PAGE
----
A stage for superstars
© FIFA.com

A contagious buzz swept through football: the 1978 FIFA World Cup Argentina™ was less than one year away. Supporters' attention was distracted, however, by the kick-off of the maiden FIFA U-20 World Cup, which was to begin in Tunisia on 27 June 1977.

They were nevertheless skeptical. Would this new tournament actually showcase the stars of tomorrow, or would these aspiring players simply fade into obscurity? That question has been categorically answered over the past 32 years.

Indeed, 485 graduates of the tournament's 16 editions to date have gone on to appear in the FIFA World Cup, including Diego Maradona, Enzo Francescoli, Dunga, Andreas Moller, Davor Suker, Manuel Rui Costa, Luis Figo, Dwight Yorke, Roberto Carlos, Thierry Henry, Xavi, Ronaldinho, Michael Owen, Petr Cech, Michael Essien and Lionel Messi, among innumerable other future luminaries of the senior game.

It has evolved from a 28-match experiment into a 52-game extravaganza; from a small platform to a grand stage; from a temporary hangout for local fans to a workstation for club scouts and senior national team coaches. The FIFA U-20 World has, quite simply, secured an indelible place on the footballing calendar.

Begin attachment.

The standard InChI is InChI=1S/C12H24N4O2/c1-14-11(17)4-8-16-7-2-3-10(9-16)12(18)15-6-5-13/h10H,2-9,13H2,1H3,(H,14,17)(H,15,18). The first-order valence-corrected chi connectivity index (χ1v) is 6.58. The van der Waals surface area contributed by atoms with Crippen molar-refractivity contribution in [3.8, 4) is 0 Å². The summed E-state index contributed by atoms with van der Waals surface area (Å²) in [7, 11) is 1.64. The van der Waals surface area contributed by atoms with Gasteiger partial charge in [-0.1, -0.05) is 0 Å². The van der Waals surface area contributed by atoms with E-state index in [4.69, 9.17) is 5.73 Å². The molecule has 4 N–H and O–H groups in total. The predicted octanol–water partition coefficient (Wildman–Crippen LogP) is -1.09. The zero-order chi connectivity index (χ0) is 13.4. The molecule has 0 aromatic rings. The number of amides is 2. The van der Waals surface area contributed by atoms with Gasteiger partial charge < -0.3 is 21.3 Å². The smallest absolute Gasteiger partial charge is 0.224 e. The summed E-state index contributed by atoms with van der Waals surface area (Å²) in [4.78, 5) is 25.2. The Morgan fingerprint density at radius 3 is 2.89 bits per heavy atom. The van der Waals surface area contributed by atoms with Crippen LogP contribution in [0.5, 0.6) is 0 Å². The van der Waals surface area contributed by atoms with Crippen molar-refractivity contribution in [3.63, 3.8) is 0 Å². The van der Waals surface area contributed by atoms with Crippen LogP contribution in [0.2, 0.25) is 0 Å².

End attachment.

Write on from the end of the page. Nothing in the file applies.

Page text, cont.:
Argentinian dominance
If the FIFA U-20 World Cup's first installment was largely bereft of future greats, it did set the tone for the drama for which it would become renowned, with both semi-finals and the final being decided by penalty shootouts, the latter of which involved Soviet Union edging Mexico 9-8.

The Soviets were only one hurdle away from defending their crown at Japan 1979. However, their last obstacle was an Argentina side featuring a No10 desperate to prove a point having been left out of his country's FIFA World Cup-winning squad the year previous. Maradona duly proved that point in front of 52,000 spectators in the final, inspiring the South Americans to a 3-1 victory.

It would take Argentina another 16 years to get their hands on the trophy once again, although they have monopolised it thereafter, winning five of the last seven editions to become record six-time champions. Not that these conquests have come without struggle.

Jose Pekerman's team trailed Uruguay in the Malaysia 1997 final until an equaliser from the 16-year-old Esteban Cambiasso and a deciding goal from Diego Quintana in front of a vibrant, 62,000 crowd. No fewer than nine players who turned out in that final went on to represent Argentina at senior level. La Albiceleste also emerged 2-1 victors in the 2005 and 2007 deciders, with Lionel Messi and Sergio Aguero headlining respective defeats of Nigeria and Czech Republic.

The FIFA U-20 World Cup has produced two other multiple champions: Brazil and Portugal, who have four and two titles to their name respectively. Spain, West Germany and Yugoslavia have also emerged triumphant, the latter doing so at Chile 1987 with a dazzling cast that included Roberto Prosinecki, Predrag Mijatovic, Zvonomir Boban and Suker.

Only three of the previous champions - namely Brazil, Germany and Spain - will be represented at this year's tournament. And while it remains to be seen whether a seventh nation can etch their name on the trophy, one thing that can be taken for granted is that 23 days in Egypt will showcase the prodigious genius of a series of future superstars.